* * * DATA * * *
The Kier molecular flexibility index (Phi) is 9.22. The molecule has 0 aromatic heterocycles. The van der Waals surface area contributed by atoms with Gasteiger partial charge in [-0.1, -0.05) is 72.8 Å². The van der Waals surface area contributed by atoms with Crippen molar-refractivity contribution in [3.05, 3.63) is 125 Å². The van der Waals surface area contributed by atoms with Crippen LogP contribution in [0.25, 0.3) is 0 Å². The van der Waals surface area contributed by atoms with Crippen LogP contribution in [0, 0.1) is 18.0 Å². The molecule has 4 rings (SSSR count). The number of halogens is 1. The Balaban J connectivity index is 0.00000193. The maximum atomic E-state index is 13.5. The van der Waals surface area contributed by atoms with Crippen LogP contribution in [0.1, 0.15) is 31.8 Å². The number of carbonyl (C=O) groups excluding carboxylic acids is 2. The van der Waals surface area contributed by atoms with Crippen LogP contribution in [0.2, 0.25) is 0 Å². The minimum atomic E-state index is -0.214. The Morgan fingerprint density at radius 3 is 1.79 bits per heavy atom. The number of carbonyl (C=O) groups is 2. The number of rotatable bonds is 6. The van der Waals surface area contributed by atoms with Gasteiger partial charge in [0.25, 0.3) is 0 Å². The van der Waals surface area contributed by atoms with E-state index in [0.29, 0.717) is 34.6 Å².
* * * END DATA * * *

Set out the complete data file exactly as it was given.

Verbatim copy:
The Kier molecular flexibility index (Phi) is 9.22. The molecule has 0 aromatic heterocycles. The van der Waals surface area contributed by atoms with Gasteiger partial charge in [-0.1, -0.05) is 72.8 Å². The van der Waals surface area contributed by atoms with Crippen molar-refractivity contribution in [3.05, 3.63) is 125 Å². The van der Waals surface area contributed by atoms with Crippen LogP contribution in [0.25, 0.3) is 0 Å². The van der Waals surface area contributed by atoms with Crippen LogP contribution in [0, 0.1) is 18.0 Å². The molecule has 4 rings (SSSR count). The number of halogens is 1. The Balaban J connectivity index is 0.00000193. The maximum atomic E-state index is 13.5. The van der Waals surface area contributed by atoms with Crippen LogP contribution in [0.1, 0.15) is 31.8 Å². The number of carbonyl (C=O) groups excluding carboxylic acids is 2. The van der Waals surface area contributed by atoms with Crippen LogP contribution in [0.2, 0.25) is 0 Å². The minimum atomic E-state index is -0.214. The Morgan fingerprint density at radius 3 is 1.79 bits per heavy atom. The number of carbonyl (C=O) groups is 2. The number of rotatable bonds is 6. The van der Waals surface area contributed by atoms with Gasteiger partial charge in [0.25, 0.3) is 0 Å². The van der Waals surface area contributed by atoms with E-state index in [0.29, 0.717) is 34.6 Å².